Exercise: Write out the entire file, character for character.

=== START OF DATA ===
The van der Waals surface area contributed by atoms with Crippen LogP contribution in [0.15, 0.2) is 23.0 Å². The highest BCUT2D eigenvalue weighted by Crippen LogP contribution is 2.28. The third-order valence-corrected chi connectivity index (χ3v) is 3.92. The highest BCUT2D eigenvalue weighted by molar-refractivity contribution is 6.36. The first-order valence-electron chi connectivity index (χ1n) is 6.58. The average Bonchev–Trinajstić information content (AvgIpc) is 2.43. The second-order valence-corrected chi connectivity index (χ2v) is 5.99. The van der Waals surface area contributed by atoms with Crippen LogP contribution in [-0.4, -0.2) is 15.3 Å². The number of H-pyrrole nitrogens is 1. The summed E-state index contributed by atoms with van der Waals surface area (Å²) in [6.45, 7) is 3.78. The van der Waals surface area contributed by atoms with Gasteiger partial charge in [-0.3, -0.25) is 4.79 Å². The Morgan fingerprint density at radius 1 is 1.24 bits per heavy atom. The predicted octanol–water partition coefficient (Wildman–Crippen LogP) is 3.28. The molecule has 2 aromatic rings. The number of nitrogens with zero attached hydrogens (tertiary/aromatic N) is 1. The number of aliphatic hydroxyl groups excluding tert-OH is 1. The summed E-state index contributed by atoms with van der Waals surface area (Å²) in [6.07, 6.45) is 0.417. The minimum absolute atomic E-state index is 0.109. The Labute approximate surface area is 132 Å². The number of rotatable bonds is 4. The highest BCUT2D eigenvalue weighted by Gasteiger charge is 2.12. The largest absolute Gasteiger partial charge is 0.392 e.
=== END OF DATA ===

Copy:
The van der Waals surface area contributed by atoms with Crippen LogP contribution in [0.15, 0.2) is 23.0 Å². The highest BCUT2D eigenvalue weighted by Crippen LogP contribution is 2.28. The third-order valence-corrected chi connectivity index (χ3v) is 3.92. The highest BCUT2D eigenvalue weighted by molar-refractivity contribution is 6.36. The first-order valence-electron chi connectivity index (χ1n) is 6.58. The average Bonchev–Trinajstić information content (AvgIpc) is 2.43. The second-order valence-corrected chi connectivity index (χ2v) is 5.99. The van der Waals surface area contributed by atoms with Crippen LogP contribution in [-0.4, -0.2) is 15.3 Å². The number of H-pyrrole nitrogens is 1. The summed E-state index contributed by atoms with van der Waals surface area (Å²) in [6.45, 7) is 3.78. The van der Waals surface area contributed by atoms with Gasteiger partial charge in [-0.3, -0.25) is 4.79 Å². The Morgan fingerprint density at radius 1 is 1.24 bits per heavy atom. The predicted octanol–water partition coefficient (Wildman–Crippen LogP) is 3.28. The molecule has 2 aromatic rings. The number of nitrogens with zero attached hydrogens (tertiary/aromatic N) is 1. The number of aliphatic hydroxyl groups excluding tert-OH is 1. The summed E-state index contributed by atoms with van der Waals surface area (Å²) in [6.07, 6.45) is 0.417. The minimum absolute atomic E-state index is 0.109. The Labute approximate surface area is 132 Å². The number of rotatable bonds is 4. The highest BCUT2D eigenvalue weighted by Gasteiger charge is 2.12. The largest absolute Gasteiger partial charge is 0.392 e.